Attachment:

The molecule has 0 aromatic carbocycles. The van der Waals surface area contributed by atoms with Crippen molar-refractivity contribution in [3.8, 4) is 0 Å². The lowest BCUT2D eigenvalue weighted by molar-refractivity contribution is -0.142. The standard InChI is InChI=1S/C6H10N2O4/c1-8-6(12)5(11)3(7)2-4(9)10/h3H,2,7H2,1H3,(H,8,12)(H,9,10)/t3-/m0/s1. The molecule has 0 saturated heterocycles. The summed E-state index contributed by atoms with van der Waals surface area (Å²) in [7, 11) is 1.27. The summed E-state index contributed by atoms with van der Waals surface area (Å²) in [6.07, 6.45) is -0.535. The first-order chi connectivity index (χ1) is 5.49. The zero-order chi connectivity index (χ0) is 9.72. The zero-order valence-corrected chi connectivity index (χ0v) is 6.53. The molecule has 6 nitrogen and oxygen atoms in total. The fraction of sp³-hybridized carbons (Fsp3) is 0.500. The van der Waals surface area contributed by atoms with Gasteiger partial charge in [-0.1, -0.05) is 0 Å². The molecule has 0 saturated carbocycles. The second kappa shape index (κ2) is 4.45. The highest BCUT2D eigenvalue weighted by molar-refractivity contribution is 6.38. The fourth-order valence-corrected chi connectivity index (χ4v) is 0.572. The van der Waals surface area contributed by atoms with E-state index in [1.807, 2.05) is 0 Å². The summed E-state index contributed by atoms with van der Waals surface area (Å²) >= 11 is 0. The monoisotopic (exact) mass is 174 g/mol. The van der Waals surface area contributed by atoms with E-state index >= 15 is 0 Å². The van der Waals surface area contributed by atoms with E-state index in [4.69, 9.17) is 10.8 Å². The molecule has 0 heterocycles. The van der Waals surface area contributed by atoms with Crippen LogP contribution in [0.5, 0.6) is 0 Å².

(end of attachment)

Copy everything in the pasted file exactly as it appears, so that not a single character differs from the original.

The molecule has 0 aromatic carbocycles. The van der Waals surface area contributed by atoms with Crippen molar-refractivity contribution in [3.8, 4) is 0 Å². The lowest BCUT2D eigenvalue weighted by molar-refractivity contribution is -0.142. The standard InChI is InChI=1S/C6H10N2O4/c1-8-6(12)5(11)3(7)2-4(9)10/h3H,2,7H2,1H3,(H,8,12)(H,9,10)/t3-/m0/s1. The molecule has 0 saturated heterocycles. The summed E-state index contributed by atoms with van der Waals surface area (Å²) in [7, 11) is 1.27. The summed E-state index contributed by atoms with van der Waals surface area (Å²) in [6.07, 6.45) is -0.535. The first-order chi connectivity index (χ1) is 5.49. The zero-order chi connectivity index (χ0) is 9.72. The zero-order valence-corrected chi connectivity index (χ0v) is 6.53. The molecule has 6 nitrogen and oxygen atoms in total. The fraction of sp³-hybridized carbons (Fsp3) is 0.500. The van der Waals surface area contributed by atoms with Gasteiger partial charge in [-0.1, -0.05) is 0 Å². The molecule has 0 saturated carbocycles. The second kappa shape index (κ2) is 4.45. The highest BCUT2D eigenvalue weighted by molar-refractivity contribution is 6.38. The fourth-order valence-corrected chi connectivity index (χ4v) is 0.572. The van der Waals surface area contributed by atoms with E-state index in [1.807, 2.05) is 0 Å². The summed E-state index contributed by atoms with van der Waals surface area (Å²) >= 11 is 0. The monoisotopic (exact) mass is 174 g/mol. The van der Waals surface area contributed by atoms with E-state index >= 15 is 0 Å². The van der Waals surface area contributed by atoms with E-state index in [4.69, 9.17) is 10.8 Å². The molecule has 0 heterocycles. The van der Waals surface area contributed by atoms with Crippen LogP contribution in [0.5, 0.6) is 0 Å².